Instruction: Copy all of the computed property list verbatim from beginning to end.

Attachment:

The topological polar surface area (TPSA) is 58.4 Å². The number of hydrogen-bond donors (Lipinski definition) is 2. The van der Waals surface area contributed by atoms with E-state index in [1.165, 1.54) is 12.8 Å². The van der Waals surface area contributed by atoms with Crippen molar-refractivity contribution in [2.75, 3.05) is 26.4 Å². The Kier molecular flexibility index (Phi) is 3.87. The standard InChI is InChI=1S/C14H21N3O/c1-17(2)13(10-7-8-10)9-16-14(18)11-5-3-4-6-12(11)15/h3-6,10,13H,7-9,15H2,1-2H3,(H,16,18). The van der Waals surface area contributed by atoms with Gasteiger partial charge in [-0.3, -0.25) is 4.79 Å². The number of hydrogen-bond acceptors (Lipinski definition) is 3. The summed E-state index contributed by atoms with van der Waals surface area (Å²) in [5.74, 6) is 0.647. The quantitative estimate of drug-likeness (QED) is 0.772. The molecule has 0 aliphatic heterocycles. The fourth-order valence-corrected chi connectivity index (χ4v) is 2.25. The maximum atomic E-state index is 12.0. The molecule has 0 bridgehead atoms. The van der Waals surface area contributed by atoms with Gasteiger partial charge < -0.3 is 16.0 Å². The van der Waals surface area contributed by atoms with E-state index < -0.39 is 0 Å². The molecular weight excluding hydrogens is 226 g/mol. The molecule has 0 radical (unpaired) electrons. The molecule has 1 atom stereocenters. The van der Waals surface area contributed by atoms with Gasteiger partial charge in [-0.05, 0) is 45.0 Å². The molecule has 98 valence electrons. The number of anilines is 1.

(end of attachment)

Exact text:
The topological polar surface area (TPSA) is 58.4 Å². The number of hydrogen-bond donors (Lipinski definition) is 2. The van der Waals surface area contributed by atoms with E-state index in [1.165, 1.54) is 12.8 Å². The van der Waals surface area contributed by atoms with Crippen molar-refractivity contribution in [2.75, 3.05) is 26.4 Å². The Kier molecular flexibility index (Phi) is 3.87. The standard InChI is InChI=1S/C14H21N3O/c1-17(2)13(10-7-8-10)9-16-14(18)11-5-3-4-6-12(11)15/h3-6,10,13H,7-9,15H2,1-2H3,(H,16,18). The van der Waals surface area contributed by atoms with Gasteiger partial charge in [-0.3, -0.25) is 4.79 Å². The number of hydrogen-bond acceptors (Lipinski definition) is 3. The summed E-state index contributed by atoms with van der Waals surface area (Å²) in [5.74, 6) is 0.647. The quantitative estimate of drug-likeness (QED) is 0.772. The molecule has 0 aliphatic heterocycles. The fourth-order valence-corrected chi connectivity index (χ4v) is 2.25. The maximum atomic E-state index is 12.0. The molecule has 0 bridgehead atoms. The van der Waals surface area contributed by atoms with Gasteiger partial charge < -0.3 is 16.0 Å². The van der Waals surface area contributed by atoms with E-state index < -0.39 is 0 Å². The molecular weight excluding hydrogens is 226 g/mol. The molecule has 0 radical (unpaired) electrons. The molecule has 1 atom stereocenters. The van der Waals surface area contributed by atoms with Gasteiger partial charge in [-0.05, 0) is 45.0 Å². The molecule has 98 valence electrons. The number of anilines is 1.